|By Tyrel Linkhorn, The Blade, Toledo, Ohio|
She didn't need the money, and she still liked the investment. So why sell?
Worries over the so-called "fiscal cliff" and potentially higher capital gains taxes had her wondering whether she might be better off taking the tax hit now rather than sometime in the future.
"My clients, they know what my reaction's going to be,"
With all the hubbub over the fiscal cliff and the bombastic rhetoric coming from the
That has financial advisers, accountants, and tax attorneys especially busy heading into 2013.
"It makes it very difficult to plan with the uncertainty," he said. "When there's certainty everybody can deal with what they should do. Attempting to create a plan when you don't even know what the new law is going to be is quite a challenge."
The fiscal cliff is a package of tax hikes and spending cuts put together in 2011 that will automatically go into effect unless
Although most financial planners that The Blade talked to caution against knee-jerk changes to solid investment strategies guided only by tax concerns, the effects of the government careering over the cliff are very real and indiscriminate.
"There are larger implications for wealthy people, but there are implications across the board," said
The bad news for much of the middle class is that if tax rates do go up -- something both Republicans and Democrats say they don't want to happen, but as of yet have taken no action to prevent -- there's little people can do to plan for it.
Among the changes that would hit the middle class are a rollback of the Bush-era tax cuts and the end of a 2 percent cut in the payroll tax rate. For someone who earns
While that's something people should certainly be aware of, trying to find a way out of that will do no good.
"Worry about things you can control and this one is beyond the middle class' control,"
The two most common questions he's been hearing are: should I convert a regular IRA to a Roth IRA, and should I harvest capital gains this year?
So, what's his answer?
"They're not easy answers," he said. "You have a choice of perhaps paying lower rates of tax now versus deferring taxes into the future, and it's a difficult decision. My personal bias is that I prefer to defer taxes into the future because we don't know what the rates will be in the future. We know they might go up next year. We don't know for sure that they're going up."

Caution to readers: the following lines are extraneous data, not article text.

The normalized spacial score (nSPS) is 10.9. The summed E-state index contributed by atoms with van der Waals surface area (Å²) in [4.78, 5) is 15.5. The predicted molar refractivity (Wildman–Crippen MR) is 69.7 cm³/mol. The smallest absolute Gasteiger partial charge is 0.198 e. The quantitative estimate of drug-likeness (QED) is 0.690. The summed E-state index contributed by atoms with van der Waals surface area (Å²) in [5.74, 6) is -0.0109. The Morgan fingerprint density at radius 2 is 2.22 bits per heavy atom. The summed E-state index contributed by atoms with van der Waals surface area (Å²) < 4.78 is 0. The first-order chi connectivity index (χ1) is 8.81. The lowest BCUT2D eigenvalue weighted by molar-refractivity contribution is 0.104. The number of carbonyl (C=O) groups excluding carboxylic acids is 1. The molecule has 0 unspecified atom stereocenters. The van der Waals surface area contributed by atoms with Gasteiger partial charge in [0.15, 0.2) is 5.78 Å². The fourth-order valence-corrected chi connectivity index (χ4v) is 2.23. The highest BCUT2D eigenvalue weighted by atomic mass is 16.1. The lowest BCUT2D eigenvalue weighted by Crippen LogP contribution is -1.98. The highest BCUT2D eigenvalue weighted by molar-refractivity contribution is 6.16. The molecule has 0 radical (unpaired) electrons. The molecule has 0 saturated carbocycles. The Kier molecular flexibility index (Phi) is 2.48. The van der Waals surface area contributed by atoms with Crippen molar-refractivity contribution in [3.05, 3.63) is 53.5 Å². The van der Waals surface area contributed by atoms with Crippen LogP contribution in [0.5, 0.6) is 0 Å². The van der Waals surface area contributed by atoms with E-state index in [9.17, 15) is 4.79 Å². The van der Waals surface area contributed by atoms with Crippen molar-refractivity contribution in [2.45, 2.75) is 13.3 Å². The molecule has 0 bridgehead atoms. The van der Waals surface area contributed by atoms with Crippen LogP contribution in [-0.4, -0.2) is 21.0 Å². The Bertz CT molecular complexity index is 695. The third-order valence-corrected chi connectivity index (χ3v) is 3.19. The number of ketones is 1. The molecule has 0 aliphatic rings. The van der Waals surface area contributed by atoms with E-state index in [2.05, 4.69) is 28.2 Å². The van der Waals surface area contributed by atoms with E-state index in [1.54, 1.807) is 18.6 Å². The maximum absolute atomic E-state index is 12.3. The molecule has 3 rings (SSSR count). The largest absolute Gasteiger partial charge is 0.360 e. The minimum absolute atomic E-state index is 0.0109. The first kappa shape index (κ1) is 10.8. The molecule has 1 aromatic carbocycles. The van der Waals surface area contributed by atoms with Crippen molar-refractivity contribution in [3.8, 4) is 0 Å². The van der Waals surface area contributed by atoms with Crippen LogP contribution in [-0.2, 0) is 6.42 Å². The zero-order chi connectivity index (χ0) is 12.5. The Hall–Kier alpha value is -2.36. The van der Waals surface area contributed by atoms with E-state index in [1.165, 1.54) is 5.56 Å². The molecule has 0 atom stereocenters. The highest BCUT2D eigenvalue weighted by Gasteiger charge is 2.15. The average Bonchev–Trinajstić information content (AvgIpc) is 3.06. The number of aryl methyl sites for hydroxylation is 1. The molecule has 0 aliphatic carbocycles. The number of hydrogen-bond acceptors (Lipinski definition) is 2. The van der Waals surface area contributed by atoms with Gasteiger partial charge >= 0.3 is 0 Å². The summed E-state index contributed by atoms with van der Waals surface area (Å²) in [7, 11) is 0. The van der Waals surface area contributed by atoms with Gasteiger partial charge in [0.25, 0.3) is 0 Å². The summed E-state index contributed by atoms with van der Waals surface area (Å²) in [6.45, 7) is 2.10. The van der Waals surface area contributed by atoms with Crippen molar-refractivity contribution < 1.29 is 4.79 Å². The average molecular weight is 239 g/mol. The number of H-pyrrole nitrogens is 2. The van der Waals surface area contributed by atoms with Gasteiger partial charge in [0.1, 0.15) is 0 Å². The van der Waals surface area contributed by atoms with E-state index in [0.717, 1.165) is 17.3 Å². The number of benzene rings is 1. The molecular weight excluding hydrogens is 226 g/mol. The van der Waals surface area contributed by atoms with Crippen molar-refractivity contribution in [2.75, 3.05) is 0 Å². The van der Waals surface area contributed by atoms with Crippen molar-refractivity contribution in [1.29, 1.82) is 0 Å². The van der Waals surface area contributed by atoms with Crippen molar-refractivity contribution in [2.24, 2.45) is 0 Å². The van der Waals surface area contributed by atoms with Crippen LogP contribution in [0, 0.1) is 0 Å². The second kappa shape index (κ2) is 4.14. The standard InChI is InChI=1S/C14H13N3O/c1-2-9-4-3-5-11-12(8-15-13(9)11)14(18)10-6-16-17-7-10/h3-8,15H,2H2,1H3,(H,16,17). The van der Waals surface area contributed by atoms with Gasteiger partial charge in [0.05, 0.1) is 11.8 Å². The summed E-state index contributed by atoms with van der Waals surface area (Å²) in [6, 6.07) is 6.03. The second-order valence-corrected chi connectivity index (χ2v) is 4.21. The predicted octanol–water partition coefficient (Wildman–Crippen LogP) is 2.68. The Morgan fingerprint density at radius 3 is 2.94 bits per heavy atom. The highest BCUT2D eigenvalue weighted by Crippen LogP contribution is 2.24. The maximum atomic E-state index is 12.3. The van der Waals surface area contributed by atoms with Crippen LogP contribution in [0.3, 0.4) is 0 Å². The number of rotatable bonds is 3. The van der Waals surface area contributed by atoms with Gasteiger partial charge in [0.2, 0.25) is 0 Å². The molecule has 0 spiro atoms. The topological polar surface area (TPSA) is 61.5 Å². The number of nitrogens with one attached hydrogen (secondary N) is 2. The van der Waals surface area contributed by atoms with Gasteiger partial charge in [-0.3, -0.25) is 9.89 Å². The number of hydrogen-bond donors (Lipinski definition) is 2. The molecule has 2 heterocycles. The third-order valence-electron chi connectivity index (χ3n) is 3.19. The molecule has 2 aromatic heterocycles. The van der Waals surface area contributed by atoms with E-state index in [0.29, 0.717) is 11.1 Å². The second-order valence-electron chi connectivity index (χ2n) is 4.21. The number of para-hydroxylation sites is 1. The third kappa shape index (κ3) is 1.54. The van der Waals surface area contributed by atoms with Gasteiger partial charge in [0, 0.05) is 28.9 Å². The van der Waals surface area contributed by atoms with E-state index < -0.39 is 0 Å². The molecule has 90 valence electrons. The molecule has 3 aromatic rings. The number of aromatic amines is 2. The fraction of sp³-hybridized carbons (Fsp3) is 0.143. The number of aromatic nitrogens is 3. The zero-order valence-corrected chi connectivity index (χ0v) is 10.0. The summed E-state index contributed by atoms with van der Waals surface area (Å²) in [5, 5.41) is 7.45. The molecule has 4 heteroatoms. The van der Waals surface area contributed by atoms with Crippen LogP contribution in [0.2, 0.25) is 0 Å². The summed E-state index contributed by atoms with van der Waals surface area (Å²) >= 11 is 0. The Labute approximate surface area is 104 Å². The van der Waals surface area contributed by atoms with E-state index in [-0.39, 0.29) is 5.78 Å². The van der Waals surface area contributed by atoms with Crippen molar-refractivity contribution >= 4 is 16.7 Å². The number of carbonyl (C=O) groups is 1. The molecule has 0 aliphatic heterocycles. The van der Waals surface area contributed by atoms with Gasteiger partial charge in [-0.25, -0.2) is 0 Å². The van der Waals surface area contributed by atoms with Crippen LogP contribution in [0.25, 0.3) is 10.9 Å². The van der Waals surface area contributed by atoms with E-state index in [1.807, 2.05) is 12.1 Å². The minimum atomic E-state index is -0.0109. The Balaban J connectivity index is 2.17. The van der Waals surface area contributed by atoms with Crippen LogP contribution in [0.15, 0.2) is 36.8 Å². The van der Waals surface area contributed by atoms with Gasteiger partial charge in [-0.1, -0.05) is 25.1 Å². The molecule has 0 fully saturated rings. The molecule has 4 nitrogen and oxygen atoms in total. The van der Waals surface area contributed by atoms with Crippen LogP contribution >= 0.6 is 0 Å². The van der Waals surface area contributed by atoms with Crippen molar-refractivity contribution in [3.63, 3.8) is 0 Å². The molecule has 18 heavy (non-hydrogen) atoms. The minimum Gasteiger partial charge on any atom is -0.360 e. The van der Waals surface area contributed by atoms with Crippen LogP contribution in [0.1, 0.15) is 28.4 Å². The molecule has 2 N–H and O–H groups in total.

For investors and higher-wealth individuals, there are plenty more questions without good answers.
The rate for capital gains and dividends, currently set at 15 percent, are both slated to go up as part of the fiscal cliff package. That's why
But as he told her, there is no guarantee of where the rates will end up -- or even that they will go up. To that end, he compares the fiscal cliff deliberations to the
"I refuse to make massive changes in my personal portfolio or my client's portfolio based on what these guys might or might not do in
"We can always pay no taxes by making no money,"
Instead, investors should do their homework, crunch the numbers, and talk to their advisers to make decisions that are educated, not panicked.
However, financial advisers do say investors who are considering selling stock holdings anyway might want to do it now to get the sure rate rather than whatever
But none of that advice is revolutionary.
"You should have been doing these anyway whether the fiscal cliff occurs or not,"
Still, the current year's tax rules could provide some opportunities for people.
With expectations that both the estate tax and gift tax exemptions will drop considerably next year, 2012 presents a good time to pass on a legacy to children or grandchildren.
"This is a great year to take advantage of a really high gift exemption, which is
The exemption could also present an opportunity for someone to pass on a business. Ms. Scroggs said she's seeing many clients looking into that possibility.
Of course, no one outside of
"Right now I'm not overly optimistic that we're going to get a full solution," said
One of his biggest concerns is over the alternative minimum tax.
The alternative minimum tax was passed years ago to ensure wealthy people aren't able to exploit loopholes and deductions to escape taxes altogether. But it isn't indexed for inflation, so
"That could mean thousands of dollars of additional tax for people whose income is no different than it's been for the last couple of years,"
But that's something else completely out of taxpayers hands.
So perhaps the best advice is the same advice financial advisers would give in any year. Do a written financial analysis. Take stock of investment accounts, evaluate retirement plans, look at business prospects for the coming year, consider estate planning and insurance.
"The average person is probably not able to control what's going to happen. Is their payroll going to get further taxed, are their rates going to go up? There's not much they can do about that," said
(c)2012 The Blade (Toledo, Ohio)
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|Source:||McClatchy-Tribune Information Services|